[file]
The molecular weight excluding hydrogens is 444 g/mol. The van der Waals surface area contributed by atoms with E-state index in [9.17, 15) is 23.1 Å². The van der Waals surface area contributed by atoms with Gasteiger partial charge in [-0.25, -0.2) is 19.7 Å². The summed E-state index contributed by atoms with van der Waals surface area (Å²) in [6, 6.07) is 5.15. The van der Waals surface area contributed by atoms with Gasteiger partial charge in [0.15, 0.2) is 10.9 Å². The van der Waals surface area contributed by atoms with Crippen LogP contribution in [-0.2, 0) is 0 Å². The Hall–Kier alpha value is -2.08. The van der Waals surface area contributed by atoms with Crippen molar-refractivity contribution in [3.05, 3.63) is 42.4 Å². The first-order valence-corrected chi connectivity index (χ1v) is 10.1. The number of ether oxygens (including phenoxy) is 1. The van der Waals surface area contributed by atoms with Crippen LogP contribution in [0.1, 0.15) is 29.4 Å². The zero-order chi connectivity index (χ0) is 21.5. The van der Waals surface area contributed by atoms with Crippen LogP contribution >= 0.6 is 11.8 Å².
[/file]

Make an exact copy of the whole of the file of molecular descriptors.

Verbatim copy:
The molecular weight excluding hydrogens is 444 g/mol. The van der Waals surface area contributed by atoms with E-state index in [9.17, 15) is 23.1 Å². The van der Waals surface area contributed by atoms with Gasteiger partial charge in [-0.25, -0.2) is 19.7 Å². The summed E-state index contributed by atoms with van der Waals surface area (Å²) in [6, 6.07) is 5.15. The van der Waals surface area contributed by atoms with Gasteiger partial charge in [0.15, 0.2) is 10.9 Å². The van der Waals surface area contributed by atoms with Crippen LogP contribution in [-0.2, 0) is 0 Å². The Hall–Kier alpha value is -2.08. The van der Waals surface area contributed by atoms with Crippen molar-refractivity contribution in [3.05, 3.63) is 42.4 Å². The first-order valence-corrected chi connectivity index (χ1v) is 10.1. The number of ether oxygens (including phenoxy) is 1. The van der Waals surface area contributed by atoms with Crippen LogP contribution in [0.1, 0.15) is 29.4 Å². The zero-order chi connectivity index (χ0) is 21.5. The van der Waals surface area contributed by atoms with Crippen LogP contribution >= 0.6 is 11.8 Å².